Credit: M. Krause / Max-Planck-Institute of Biochemistry
A few years ago, Zika virus spread across South America, posing a health issue with global impact. A significant number of South American women who came into contact with the virus for the first time at the start of their pregnancy by a mosquito bite subsequently gave birth to children with severe disabilities. The babies suffered from a condition known as microcephaly; they were born with a brain that was too small. This can lead to intellectual disabilities and other serious neurological disorders.
Scientists succeeded in proving that these deformities are caused by Zika virus infections, but so far they have been unable to explain why. Andreas Pichlmair, Chair for Viral Immunopathology at TUM, and his team from the TUM Institute of Virology and MPI-B have examined how Zika virus influences human brain cells. They identified the virus proteins with the potential to affect neuronal development in the developing brain.
Credit: A. Eckert / TUM
Dangerous side-effect of virus replication
“Zika virus is closely related to the Hepatitis C virus and certain tropical diseases such as Dengue and West Nile virus. It is, however, the only virus that causes brain damage in newborns,” explains Pichlmair, who headed the recent study published in the science journal “Nature”.
The researchers discovered that the virus uses certain cellular proteins to replicate its own genome. These molecules are also important neurological factors in the process of a stem cell developing into a nerve cell. “Our findings suggest that the virus takes these factors away from brain development and uses them to replicate its genome, which prevents the brain from developing properly,” explains the virologist.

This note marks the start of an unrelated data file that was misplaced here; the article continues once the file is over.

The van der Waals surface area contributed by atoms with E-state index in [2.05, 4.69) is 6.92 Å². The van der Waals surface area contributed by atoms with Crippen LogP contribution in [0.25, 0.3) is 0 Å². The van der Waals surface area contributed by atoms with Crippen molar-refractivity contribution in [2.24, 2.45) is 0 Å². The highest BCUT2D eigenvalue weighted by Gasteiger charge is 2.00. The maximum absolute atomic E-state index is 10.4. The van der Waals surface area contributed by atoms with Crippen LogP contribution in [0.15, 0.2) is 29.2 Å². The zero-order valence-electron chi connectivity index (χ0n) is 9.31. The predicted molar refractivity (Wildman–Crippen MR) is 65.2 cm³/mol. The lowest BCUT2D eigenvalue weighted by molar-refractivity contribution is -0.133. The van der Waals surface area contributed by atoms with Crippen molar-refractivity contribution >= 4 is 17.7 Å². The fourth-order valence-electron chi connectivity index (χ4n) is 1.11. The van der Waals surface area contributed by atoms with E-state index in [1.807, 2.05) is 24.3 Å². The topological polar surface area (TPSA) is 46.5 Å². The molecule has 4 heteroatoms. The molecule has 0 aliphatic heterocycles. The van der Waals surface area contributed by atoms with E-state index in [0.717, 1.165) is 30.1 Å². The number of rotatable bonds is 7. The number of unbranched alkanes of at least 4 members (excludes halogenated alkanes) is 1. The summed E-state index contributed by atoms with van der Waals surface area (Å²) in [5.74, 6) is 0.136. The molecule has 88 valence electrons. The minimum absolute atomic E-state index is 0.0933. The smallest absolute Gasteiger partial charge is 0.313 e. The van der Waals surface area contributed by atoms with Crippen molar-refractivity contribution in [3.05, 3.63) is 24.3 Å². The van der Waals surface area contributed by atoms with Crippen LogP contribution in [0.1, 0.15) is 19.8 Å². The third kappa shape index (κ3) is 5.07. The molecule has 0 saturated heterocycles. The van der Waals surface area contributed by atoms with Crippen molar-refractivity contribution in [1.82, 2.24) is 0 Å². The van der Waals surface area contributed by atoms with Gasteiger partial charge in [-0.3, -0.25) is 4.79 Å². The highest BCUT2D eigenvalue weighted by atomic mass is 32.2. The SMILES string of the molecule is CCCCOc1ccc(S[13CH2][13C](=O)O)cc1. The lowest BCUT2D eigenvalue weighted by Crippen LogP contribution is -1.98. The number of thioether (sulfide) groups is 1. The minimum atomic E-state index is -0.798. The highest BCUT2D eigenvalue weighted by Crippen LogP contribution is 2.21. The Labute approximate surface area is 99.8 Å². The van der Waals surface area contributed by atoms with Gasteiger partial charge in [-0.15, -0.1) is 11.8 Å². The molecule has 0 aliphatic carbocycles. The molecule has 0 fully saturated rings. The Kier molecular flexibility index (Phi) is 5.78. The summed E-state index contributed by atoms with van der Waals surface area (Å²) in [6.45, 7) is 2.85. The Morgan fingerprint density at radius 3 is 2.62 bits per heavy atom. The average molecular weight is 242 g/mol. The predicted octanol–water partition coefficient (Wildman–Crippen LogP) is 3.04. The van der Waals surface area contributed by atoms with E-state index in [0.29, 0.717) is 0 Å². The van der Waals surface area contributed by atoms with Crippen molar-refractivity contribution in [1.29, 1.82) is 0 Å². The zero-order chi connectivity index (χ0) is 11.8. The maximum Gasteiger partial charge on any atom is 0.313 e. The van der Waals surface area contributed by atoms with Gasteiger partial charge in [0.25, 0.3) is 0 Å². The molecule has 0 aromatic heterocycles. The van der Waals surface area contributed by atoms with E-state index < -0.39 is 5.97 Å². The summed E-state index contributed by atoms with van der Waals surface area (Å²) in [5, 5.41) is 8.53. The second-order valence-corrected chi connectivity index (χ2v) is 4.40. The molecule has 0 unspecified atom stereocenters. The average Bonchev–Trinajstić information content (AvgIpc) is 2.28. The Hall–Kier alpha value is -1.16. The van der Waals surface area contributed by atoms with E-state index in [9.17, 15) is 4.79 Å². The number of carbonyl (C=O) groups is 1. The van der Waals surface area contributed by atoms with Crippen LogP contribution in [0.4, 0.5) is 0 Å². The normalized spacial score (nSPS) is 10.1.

When the team headed by Pichlmair removed the factors in the cells, the virus found it much harder to replicate. The researchers were able to demonstrate which virus proteins come in contact with these development factors and cause the brain defects. “Previous studies revealed the virus proteins necessary for the packaging or replication of the viral genome but it was enigmatic to understand how these proteins influence neuronal development. It appears that viral proteins are responsible for causing the serious defects in the unborn – unintentionally we presume,” says Pichlmair.
Credit: A. Eckert / TUM
Clear picture of the virus infection
In their comprehensive proteomics survey, the research team identified cellular proteins that were altered chemically or numerically by the virus or which bound to virus proteins. In this way, they were not only able to illustrate possible reasons for the caused deformities, but also obtained a very clear picture of how the virus reprograms the cell to use it for its own replication.
The influence of Zika virus on the cell was found to be dramatic: Nine percent of all cellular proteins were chemically altered, and virus proteins interacted with more than 380 cellular proteins. “Our comprehensive dataset will hopefully lead the way for other scientists to develop therapeutic approaches for the elimination of Zika or related viruses,” says Pichlmair.
Source: Technical University of Munich